Unlike most other fruiting plants, ribes are late succession plants that tolerate and fruit well in partial shade. They will also grow and produce some fruit in full shade.
Ribes odoratum is native to the American Midwest and Great Plains, north into Canada. Some catalog sources say it is hardy to Zone 2 and heat and drought tolerant. Crandall is the cultivar being observed in the Carandale test plot.
A relative newcomer as a cultivated crop, European black currant is native to northern Europe and north and central Asia. The first historical reference to this fruit was in the 17th century, when it became known more as a medicinal fruit than one useful for culinary purposes. It was discovered to have a soothing effect on sore throats, which is now attributed to its high vitamin C content.
Jostaberry is a complex ribes hybrid of the European currant (R. nigrum) and gooseberry (Ribes sup). The attempt to capture the best qualities of both species in one plant dates back to 1883, but it wasn’t until 1977 that the first cultivar was made available to the public.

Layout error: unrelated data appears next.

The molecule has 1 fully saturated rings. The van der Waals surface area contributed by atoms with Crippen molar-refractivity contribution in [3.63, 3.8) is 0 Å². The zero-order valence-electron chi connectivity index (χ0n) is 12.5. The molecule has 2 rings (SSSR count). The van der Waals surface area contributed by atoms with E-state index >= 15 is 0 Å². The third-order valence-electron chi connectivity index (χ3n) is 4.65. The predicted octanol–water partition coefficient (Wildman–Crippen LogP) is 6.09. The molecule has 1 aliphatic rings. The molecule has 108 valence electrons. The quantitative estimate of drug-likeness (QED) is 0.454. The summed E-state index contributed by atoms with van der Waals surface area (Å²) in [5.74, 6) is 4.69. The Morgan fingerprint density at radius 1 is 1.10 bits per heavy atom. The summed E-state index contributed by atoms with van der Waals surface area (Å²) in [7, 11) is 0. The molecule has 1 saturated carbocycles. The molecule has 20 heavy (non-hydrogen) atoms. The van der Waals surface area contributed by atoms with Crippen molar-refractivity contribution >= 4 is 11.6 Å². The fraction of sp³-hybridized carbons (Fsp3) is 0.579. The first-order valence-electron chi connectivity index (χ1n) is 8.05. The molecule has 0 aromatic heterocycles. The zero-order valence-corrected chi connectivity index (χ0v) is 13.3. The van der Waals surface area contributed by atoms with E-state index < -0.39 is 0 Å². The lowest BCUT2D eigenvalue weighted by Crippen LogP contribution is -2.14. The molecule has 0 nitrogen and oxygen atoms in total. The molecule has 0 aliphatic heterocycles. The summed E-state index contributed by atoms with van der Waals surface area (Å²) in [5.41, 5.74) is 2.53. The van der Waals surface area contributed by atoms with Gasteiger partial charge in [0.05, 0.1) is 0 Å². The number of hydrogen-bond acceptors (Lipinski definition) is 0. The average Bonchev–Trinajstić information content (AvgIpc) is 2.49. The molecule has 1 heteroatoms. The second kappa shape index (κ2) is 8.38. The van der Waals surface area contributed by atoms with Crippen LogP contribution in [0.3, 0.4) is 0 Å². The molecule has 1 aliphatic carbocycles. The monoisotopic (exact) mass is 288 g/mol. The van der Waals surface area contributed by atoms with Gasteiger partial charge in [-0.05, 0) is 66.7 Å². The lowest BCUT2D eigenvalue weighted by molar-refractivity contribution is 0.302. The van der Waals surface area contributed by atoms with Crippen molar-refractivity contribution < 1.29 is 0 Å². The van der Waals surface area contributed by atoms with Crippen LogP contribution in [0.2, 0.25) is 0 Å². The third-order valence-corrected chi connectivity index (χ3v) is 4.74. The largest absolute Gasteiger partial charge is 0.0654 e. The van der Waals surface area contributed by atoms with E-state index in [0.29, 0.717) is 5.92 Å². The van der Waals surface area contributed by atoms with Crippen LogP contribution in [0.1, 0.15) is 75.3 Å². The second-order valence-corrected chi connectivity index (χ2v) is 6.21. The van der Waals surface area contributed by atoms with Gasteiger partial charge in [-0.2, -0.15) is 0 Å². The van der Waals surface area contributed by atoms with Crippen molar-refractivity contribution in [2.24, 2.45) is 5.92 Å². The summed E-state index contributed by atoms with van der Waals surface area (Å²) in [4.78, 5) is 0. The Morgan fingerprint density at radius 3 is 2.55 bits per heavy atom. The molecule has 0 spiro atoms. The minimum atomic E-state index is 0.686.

Red currants range in color from dark red to translucent white. For all practical purposes, they are all the same. Nearly all cultivars grown domestically are the hybrid offspring of three species, each of which provide specific traits.
Most Americans familiar with gooseberries remember them to be a hard, green little berry with sour pulp and tough skins. Newer cultivars are grape-sized with tender skins, have a sweet and aromatic pulp and come in a rainbow of colors when fully ripe.